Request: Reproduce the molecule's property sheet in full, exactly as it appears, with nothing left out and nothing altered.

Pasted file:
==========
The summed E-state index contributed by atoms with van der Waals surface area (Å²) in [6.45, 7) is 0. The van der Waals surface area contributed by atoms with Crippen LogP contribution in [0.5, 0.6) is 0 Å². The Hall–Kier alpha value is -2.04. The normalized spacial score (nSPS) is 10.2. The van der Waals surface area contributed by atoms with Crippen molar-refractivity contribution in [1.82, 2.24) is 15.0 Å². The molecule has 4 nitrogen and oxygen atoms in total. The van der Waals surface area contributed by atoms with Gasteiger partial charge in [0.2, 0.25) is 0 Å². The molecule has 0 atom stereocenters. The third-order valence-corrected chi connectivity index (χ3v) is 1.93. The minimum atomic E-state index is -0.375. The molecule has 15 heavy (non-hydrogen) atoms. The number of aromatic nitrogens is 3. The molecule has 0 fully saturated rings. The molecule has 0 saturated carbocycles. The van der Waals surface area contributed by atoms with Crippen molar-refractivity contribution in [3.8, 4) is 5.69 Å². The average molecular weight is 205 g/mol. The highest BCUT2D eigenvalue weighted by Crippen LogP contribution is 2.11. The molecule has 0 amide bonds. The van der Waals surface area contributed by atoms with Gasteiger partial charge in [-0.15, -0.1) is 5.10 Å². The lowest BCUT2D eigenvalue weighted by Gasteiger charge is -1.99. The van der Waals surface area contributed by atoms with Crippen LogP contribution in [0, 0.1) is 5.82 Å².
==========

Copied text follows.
The summed E-state index contributed by atoms with van der Waals surface area (Å²) in [6.45, 7) is 0. The van der Waals surface area contributed by atoms with Crippen LogP contribution in [0.5, 0.6) is 0 Å². The Hall–Kier alpha value is -2.04. The normalized spacial score (nSPS) is 10.2. The van der Waals surface area contributed by atoms with Crippen molar-refractivity contribution in [1.82, 2.24) is 15.0 Å². The molecule has 4 nitrogen and oxygen atoms in total. The van der Waals surface area contributed by atoms with Gasteiger partial charge in [0.2, 0.25) is 0 Å². The molecule has 0 atom stereocenters. The third-order valence-corrected chi connectivity index (χ3v) is 1.93. The minimum atomic E-state index is -0.375. The molecule has 15 heavy (non-hydrogen) atoms. The number of aromatic nitrogens is 3. The molecule has 0 fully saturated rings. The molecule has 0 saturated carbocycles. The van der Waals surface area contributed by atoms with Crippen molar-refractivity contribution in [3.8, 4) is 5.69 Å². The average molecular weight is 205 g/mol. The highest BCUT2D eigenvalue weighted by Crippen LogP contribution is 2.11. The molecule has 0 amide bonds. The van der Waals surface area contributed by atoms with Gasteiger partial charge in [-0.15, -0.1) is 5.10 Å². The lowest BCUT2D eigenvalue weighted by Gasteiger charge is -1.99. The van der Waals surface area contributed by atoms with Crippen LogP contribution in [0, 0.1) is 5.82 Å².